‘Banjo’ Paterson, the Light Horse and Yass
by Honor Auchinleck
Until we parked in Meehan Street in Yass I’d never heard of the Banjo Paterson Park and its replica of the dignified bust of the renowned poet and local son – the original bust is in the Yass Information Centre. Better still are the brass plaques with verses of Paterson’s most famous poems including ‘Clancy of the Overflow’ (1889), The Man from Snowy River (1890), ‘The Man from Ironbark’ (1892) and other poems. These plaques give an aesthetic and poetic richness to Yass’s commemoration of the town’s famous son. Perhaps more than any other poet in Australia’s history, Paterson captured and preserved the characters and spirit of the Australian bush. More specifically ‘The Man from Snowy River’ is a rollicking portrait of the Australian High Country, the mountains from which many Light Horsemen and their Walers came. During the twentieth century’s two world wars, these verses reminded and brought some comfort to those serving on active service abroad.
Paterson had an association with the Yass district from the age of seven. His parents lived at Illalong near Binalong in the Yass Valley and his father is buried in the Binalong Cemetery. Between his service as a journalist for The Sydney Morning Herald and The Age covering the Boer War and enlisting to serve in First World War, Paterson farmed at Coodravale near Wee Jasper, some 60km from Yass. Paterson was a skilled and experienced horseman who loved the bush life, its people and their pursuits. Having been a journalist and having practised as a solicitor in Sydney, he was possibly a most unusual Light Horseman. Yet, Light Horsemen were often most unusual in their combination of resourceful talents, independence and other abilities.
It was people like Paterson who were the backbone of the Light Horse. He was commissioned into the 2nd Remount Unit (Queensland and New South Wales) on 18 October 1915 and together with the Unit embarked on the Orsova in Sydney on 10 November 1915. As the maximum age for enlistment was 50, at 49 years and seven months, Paterson only qualified by five months. The Remounts were formed in September 1915 to care for and train the horses while the 1st Light Horse Brigade was serving on Gallipoli.
The Remount Depot continued in its role from Moascar – Ismailia in Egypt. In the contemporary servicemen’s paper The Kia Ora Coo-ee, ‘Caliban’ in his article ‘Moascar News’ wrote, ‘Apart from the object of our presence here, and the importance of the camp to the powers that be, Moascar occupies a unique position regarding sport – and sport to the soldier means much.’ Undoubtedly Paterson played his part in March 1918 in the ‘mounted events’ which included tent pegging and wrestling on horseback.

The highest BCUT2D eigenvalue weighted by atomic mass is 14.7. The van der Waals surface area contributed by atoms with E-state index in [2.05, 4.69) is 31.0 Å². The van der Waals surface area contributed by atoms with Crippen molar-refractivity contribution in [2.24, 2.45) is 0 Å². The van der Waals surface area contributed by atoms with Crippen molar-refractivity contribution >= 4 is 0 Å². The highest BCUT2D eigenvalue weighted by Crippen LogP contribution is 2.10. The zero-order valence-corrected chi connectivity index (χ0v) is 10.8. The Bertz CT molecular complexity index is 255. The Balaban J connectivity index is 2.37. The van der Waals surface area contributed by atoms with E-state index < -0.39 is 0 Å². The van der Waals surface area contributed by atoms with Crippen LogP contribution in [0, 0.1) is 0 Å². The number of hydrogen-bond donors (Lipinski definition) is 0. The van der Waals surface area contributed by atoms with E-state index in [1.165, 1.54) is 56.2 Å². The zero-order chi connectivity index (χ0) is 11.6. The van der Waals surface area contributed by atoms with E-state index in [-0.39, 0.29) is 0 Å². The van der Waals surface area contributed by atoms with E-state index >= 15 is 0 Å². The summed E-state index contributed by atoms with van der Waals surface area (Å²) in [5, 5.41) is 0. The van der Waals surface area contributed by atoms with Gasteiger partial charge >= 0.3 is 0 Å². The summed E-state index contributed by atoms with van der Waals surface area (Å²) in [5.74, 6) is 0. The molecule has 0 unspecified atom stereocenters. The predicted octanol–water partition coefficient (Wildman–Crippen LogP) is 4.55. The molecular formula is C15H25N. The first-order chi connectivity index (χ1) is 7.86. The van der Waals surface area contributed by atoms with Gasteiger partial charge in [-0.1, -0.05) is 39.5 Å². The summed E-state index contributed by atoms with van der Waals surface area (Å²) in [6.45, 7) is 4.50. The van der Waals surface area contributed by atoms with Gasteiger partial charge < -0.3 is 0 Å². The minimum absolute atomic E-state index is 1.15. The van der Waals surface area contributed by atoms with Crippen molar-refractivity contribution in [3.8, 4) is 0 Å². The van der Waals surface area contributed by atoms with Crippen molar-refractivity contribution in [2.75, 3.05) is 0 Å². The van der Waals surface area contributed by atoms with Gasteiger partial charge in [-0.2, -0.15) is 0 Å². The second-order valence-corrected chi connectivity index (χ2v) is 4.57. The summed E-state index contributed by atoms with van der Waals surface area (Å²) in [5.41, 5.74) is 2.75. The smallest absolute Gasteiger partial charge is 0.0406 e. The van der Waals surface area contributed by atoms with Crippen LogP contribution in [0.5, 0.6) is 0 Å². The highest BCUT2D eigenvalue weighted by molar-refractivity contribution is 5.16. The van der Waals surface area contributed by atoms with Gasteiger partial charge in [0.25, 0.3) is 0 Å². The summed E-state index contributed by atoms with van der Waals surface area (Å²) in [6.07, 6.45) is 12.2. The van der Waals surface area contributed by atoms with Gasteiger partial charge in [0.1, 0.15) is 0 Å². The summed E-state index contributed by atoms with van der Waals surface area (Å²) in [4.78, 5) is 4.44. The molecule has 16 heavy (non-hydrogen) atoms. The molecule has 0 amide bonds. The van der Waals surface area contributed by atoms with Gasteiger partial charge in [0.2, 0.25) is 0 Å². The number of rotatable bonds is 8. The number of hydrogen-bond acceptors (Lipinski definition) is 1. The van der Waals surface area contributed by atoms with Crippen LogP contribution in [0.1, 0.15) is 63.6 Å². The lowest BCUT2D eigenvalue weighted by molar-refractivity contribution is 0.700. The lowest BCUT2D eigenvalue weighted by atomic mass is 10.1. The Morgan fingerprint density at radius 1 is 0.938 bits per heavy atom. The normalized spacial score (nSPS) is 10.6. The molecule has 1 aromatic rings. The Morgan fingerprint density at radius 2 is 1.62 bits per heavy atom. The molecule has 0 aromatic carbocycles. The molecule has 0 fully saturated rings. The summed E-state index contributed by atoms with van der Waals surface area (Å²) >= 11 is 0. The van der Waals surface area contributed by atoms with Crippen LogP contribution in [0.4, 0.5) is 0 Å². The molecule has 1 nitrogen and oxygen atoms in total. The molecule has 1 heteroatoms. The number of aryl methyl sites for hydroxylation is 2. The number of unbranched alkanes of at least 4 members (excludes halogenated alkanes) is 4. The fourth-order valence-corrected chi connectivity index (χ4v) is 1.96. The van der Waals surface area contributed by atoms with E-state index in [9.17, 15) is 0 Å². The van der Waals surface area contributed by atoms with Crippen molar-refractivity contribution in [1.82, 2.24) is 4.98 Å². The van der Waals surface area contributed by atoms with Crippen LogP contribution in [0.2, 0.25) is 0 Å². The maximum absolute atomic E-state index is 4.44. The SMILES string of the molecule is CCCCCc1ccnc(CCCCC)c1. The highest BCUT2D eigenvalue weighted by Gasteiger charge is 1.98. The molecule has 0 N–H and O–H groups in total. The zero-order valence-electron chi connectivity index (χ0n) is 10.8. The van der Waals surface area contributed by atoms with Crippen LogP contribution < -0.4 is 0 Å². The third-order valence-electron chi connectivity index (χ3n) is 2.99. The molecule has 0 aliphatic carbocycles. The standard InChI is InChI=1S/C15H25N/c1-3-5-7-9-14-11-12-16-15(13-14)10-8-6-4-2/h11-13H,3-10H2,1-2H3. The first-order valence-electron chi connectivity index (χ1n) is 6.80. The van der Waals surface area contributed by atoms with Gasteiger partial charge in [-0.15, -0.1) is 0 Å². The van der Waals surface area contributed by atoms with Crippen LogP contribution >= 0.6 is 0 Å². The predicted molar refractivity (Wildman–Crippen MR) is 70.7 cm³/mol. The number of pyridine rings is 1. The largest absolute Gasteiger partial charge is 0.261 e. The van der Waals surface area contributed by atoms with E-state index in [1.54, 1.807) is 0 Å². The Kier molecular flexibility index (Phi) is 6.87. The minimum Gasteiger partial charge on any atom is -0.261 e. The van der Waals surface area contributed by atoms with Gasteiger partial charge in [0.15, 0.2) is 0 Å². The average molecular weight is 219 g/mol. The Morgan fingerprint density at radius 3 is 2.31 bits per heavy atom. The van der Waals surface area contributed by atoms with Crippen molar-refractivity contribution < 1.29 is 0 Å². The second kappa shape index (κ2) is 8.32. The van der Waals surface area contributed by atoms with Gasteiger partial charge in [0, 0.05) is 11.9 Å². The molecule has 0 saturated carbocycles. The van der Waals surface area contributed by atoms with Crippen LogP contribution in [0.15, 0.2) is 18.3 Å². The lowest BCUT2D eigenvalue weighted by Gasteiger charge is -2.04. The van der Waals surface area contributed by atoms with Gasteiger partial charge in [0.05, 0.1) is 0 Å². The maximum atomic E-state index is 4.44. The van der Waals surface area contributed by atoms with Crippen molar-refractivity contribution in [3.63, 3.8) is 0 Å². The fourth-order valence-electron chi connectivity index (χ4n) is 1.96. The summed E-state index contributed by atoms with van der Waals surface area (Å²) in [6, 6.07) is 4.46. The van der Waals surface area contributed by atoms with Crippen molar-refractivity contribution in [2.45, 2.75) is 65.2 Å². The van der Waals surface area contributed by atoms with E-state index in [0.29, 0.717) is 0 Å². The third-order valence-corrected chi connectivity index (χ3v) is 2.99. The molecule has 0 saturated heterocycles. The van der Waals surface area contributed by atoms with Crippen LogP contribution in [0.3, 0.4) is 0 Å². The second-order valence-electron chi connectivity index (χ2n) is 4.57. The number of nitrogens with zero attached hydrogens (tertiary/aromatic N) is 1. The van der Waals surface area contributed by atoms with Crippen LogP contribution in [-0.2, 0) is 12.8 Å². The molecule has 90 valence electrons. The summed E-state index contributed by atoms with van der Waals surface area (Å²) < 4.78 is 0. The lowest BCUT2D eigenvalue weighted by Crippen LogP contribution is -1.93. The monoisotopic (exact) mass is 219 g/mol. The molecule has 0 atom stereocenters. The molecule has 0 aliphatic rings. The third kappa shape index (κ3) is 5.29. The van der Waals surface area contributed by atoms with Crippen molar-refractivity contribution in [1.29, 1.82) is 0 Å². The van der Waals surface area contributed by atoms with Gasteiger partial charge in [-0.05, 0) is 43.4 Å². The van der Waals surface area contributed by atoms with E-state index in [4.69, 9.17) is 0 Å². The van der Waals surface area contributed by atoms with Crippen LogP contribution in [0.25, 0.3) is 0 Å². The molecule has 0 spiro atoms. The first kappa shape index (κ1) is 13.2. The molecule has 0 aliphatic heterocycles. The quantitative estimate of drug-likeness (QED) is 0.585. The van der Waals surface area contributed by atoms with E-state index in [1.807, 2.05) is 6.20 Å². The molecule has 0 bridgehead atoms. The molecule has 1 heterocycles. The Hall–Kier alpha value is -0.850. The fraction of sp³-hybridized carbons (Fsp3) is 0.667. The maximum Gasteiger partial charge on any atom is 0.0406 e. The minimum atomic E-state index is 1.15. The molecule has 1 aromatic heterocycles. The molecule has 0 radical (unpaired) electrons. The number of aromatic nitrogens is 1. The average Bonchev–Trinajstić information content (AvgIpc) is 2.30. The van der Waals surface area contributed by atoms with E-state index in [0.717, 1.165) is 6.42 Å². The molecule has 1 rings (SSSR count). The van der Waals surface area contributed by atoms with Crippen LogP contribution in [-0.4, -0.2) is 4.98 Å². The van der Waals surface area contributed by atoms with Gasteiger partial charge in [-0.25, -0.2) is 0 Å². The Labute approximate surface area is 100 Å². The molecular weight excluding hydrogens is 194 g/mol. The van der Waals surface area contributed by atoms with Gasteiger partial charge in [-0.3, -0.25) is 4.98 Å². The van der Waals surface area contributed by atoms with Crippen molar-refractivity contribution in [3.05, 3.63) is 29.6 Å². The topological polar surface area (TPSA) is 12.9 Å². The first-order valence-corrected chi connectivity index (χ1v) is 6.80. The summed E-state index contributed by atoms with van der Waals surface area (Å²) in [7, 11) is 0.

The full Paterson memorial
Paterson’s outback Australia of the 1890s and the early decades of the 20th century was a mobile and restless one. It was a harsh, often drought-ridden world. Men ‘humped their blueys’ and took to the roads and bush tracks, often walking from station to station in search of work, shearing, building fences and/or droving stock in search of fodder. Paterson’s poem ‘A Bushman’s Song’ captures the mobility of his era:
‘I’m travellin’ down the Castlereagh
and I’m a station hand
I’m handy with the ropin’ pole,
I’m handy with the brand
And I can ride a rowdy colt,
Or swing the axe all day,
But there’s no demand for a
Station hand along the Castlereagh
So it’s shift, boys, shift,
For there isn’t the slightest doubt
That we’ve got to make a shift
To the stations further out
With the packhorse runnin’ after
For he follows like a dog,
We must strike across the country
At the old jig-jog.’
On 22 July 1939, Paterson wrote to my father Tom Mitchell explaining, ‘I never could write anything to order, as I have proved on numerous unfortunate occasions.’ Perhaps over two decades earlier in contrast to the war poets from the Western Front, Perhaps Paterson had found in 1915, ‘16 and ‘17 that he was unable to draw on the immediate environment and events for his inspiration, unlike those war poets on the Western Front. In quiet moments with his pen, he preferred to take comfort in his memories of country Australia – the land he knew and loved so well. Paterson wouldn’t have been unusual in finding succour in his memories. Understandably‘ The Mountain Squatter’ (1915) reflects some homesickness for his old home at Coodravale: